990 F.2d 1261
UNITED STATES of America, Plaintiff-Appellant,
Ramon BONILLO-CASTRO, Defendant-Appellee.
United States Court of Appeals, Ninth Circuit.
Submitted March 10, 1993.*
Decided March 18, 1993.
NOTICE: Ninth Circuit Rule 36-3 provides that dispositions other than opinions or orders designated for publication are not precedential and should not be cited except when relevant under the doctrines of law of the case, res judicata, or collateral estoppel.
Before WALLACE, Chief Judge, and FARRIS and BRUNETTI, Circuit Judges.
The United States appeals the 106-month sentence imposed on Ramon Bonillo-Castro, following his guilty plea, for conspiracy to distribute heroin in violation of 21 U.S.C. §§ 841(a)(1) and 846, and use of a firearm during a drug trafficking crime in violation of 18 U.S.C. § 924(c)(1). The government contends that the district court erred by imposing a sentence below the statutorily-mandated minimum. We have jurisdiction under 28 U.S.C. § 1291, and we vacate and remand.
We review de novo a district court's decision to depart below the statutorily-mandated minimum sentence. United States v. Vilchez, 967 F.2d 1351, 1353 (9th Cir.1992).
Under the Guidelines, if "a statutorily required minimum sentence is greater than the maximum of the applicable guideline range, the statutorily required minimum sentence shall be the guideline sentence." U.S.S.G. § 5G1.1(b); see also United States v. Sharp, 883 F.2d 829, 831 (9th Cir.1989). A district court may only depart below the mandatory minimum upon a motion of the government reflecting the " 'defendant's substantial assistance in the investigation or prosecution of another person who has committed an offense.' " Vilchez, 967 F.2d at 1355 (quoting 18 U.S.C. § 3553(e)). In limited circumstances, the district court may depart in the absence of a government motion if the government's failure to make the motion was unconstitutionally motivated or not rationally related to any legitimate state objective. Wade v. United States, 112 S.Ct. 1840, 1843-44 (1992).
Here, Bonillo-Castro pled guilty to conspiracy to distribute 560 grams of heroin in violation of 21 U.S.C. §§ 841(a)(1) and 846, and use of a firearm during a drug trafficking crime in violation of 18 U.S.C. § 924(c)(1). Although Bonillo-Castro's applicable sentencing range was 46 to 57 months, the statute mandates a sentence of 60 months. See 21 U.S.C. § 841(b)(1)(B)(i). Additionally, section 924(c)(1) required a consecutive 60-month sentence to any other term of imprisonment.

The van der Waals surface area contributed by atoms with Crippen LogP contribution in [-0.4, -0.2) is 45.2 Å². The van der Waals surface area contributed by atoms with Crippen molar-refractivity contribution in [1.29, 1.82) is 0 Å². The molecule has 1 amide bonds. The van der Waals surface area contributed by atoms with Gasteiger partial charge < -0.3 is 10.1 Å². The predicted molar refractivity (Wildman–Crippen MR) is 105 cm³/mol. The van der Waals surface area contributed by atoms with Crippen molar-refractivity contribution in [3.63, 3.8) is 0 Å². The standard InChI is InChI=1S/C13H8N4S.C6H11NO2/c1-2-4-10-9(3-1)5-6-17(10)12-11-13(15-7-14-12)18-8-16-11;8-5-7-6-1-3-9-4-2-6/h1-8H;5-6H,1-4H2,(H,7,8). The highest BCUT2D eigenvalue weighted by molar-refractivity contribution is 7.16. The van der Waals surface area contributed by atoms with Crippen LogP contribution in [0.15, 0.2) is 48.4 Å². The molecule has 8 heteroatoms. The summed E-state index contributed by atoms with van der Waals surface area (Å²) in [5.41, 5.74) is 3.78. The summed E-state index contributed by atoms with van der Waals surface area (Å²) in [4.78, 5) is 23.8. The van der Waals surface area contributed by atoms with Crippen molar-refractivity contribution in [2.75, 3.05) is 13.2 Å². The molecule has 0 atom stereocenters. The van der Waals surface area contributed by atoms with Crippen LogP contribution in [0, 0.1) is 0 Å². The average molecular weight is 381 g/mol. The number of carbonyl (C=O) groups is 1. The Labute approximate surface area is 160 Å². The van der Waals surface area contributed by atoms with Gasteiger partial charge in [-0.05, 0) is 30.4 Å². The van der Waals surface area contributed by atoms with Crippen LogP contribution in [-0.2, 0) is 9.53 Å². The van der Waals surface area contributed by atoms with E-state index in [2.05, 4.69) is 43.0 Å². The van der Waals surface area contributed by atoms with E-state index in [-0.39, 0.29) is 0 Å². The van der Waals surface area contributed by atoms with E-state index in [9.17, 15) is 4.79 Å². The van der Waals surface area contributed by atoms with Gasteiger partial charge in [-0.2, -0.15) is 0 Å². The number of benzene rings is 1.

At sentencing, the district court imposed a 46-month sentence for the drug offense, followed by a consecutive 60-month sentence for the firearm offense. The court indicated that the 46-month sentence was "in keeping with the minimum mandatory purpose of the statute" because Bonillo-Castro was already serving a consecutive 60-month sentence for the firearm offense. The government contends that the district erred by failing to impose the mandatory 60-month sentence required by statute for the drug offense. We agree.
The government did not make a motion for substantial assistance. The record is devoid of any evidence that the government's decision was irrational or based upon an unconstitutional motive. In the absence of a government motion, the district court lacked the authority to disregard the mandatory 60-month sentence applicable to the drug offense. See Vilchez, 967 F.2d at 1356.
Accordingly, we vacate Bonillo-Castro's sentence and remand the case for resentencing consistent with this memorandum disposition.
VACATED AND REMANDED.